In a previous blog I talked about setting up customized payroll in QuickBooks. At that time I mentioned that in order to complete the process, it was necessary to set up the necessary Payroll Items. QuickBooks uses Items to control how transactions are recorded in the Chart of Accounts, but Payroll Items are a separate menu item under the Lists menu.
The purpose of this blog will not be to discuss the details in setting up Payroll Items. It will be to simply outline this feature of the software.
Setting up a Payroll Item is a two-step process. First, the Item must be created in QuickBooks, and second, the Item must be customized so transactions using it are directed to the correct account in the Chart of Accounts.
There are six types of Payroll Items using the EZ Setup feature:
Compensation (such as wages, salaries, bonuses, and commissions)
Insurance Benefits Deductions (such as health, dental & vision insurance, and HSA deductions)
When it comes to processing payroll for a small business, QuickBooks Payroll provides a very powerful tool. However, setting up payroll in QuickBooks can be a daunting task because the default process is totally inadequate for many businesses, especially corporations and partnerships.
By default QuickBooks only provides a couple of accounts for tracking payroll activity such as
Payroll Expenses and Payroll Liabilities. But any payroll professional will tell you that tracking payroll and payroll taxes is much more complicated than that. Therefore, QuickBooks Payroll is best used if it is manually set up by the user or a qualified professional.
The first step in manually setting up QB Payroll is to add the necessary accounts to the
Chart of Accounts. Accounts must be added in two locations: expenses and current liabilities.
Expenses in payroll include salaries and wages paid to employees and payroll taxes.
Salaries and wages may have to be broken...
With the current struggling economic conditions, the collection of accounts receivable is becoming more and more challenge each day. Strengthening your collection procedures may allow you to shorten the aging days of your accounts receivable and improve collection rates.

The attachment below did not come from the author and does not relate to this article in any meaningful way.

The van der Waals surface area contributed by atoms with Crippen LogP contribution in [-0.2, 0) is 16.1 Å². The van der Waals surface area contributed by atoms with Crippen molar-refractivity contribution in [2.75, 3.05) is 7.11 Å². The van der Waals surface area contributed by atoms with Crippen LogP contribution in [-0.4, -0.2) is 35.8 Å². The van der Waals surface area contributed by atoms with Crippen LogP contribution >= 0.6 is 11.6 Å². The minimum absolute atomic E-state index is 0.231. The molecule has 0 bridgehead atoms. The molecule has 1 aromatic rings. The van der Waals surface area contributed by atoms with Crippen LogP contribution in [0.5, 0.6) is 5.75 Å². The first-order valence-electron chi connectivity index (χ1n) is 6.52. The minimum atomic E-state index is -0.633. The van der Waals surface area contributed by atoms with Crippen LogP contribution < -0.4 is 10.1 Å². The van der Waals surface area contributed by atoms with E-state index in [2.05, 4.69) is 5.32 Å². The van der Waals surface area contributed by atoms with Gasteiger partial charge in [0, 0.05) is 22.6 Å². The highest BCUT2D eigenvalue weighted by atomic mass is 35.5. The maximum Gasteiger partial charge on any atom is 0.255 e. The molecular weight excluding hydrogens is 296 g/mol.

The following suggestions can help your business tighten up its credit and collections policies and improve its cash flow. Although some of the tips discussed here may not be suitable for every business, they can serve as general guidelines to help improve cash flow.
Define Your Policy. It's important to have a clear credit policy. Your sales force should not be able to sell to customers who are not credit-worthy, or who have become delinquent. Define and stick to concrete credit guidelines. You should also clearly delineate what leeway salespeople have to vary from these guidelines in attempting to attract customers.
Tip: A system of controls for checking out a potential customer's credit...
It is important to have someone that is trained and certified in the day to day procedures, management, direction, and processing of payroll. A common misconception is payroll consist of only printing checks.
Maybe, you are asking yourself what is evolved in payroll?
Find A System Monitor
First, you have to find a system to monitor and track the time of your employees. You have to decide if that system will be electronic or manual. You know manual...you still enter your time into a printed timesheet. A more accurate choice would be electronic processing. Electronic processing involves the use of a time clock or a kiosk machine, and your employees can log in and out to track time.
Gather All Time Cards And/Or Electronic Entries
Second, gather all time cards or electronic entries and forward to manager, ect to verify the hours reported by the employee is correct. You will have to make corrections and changes...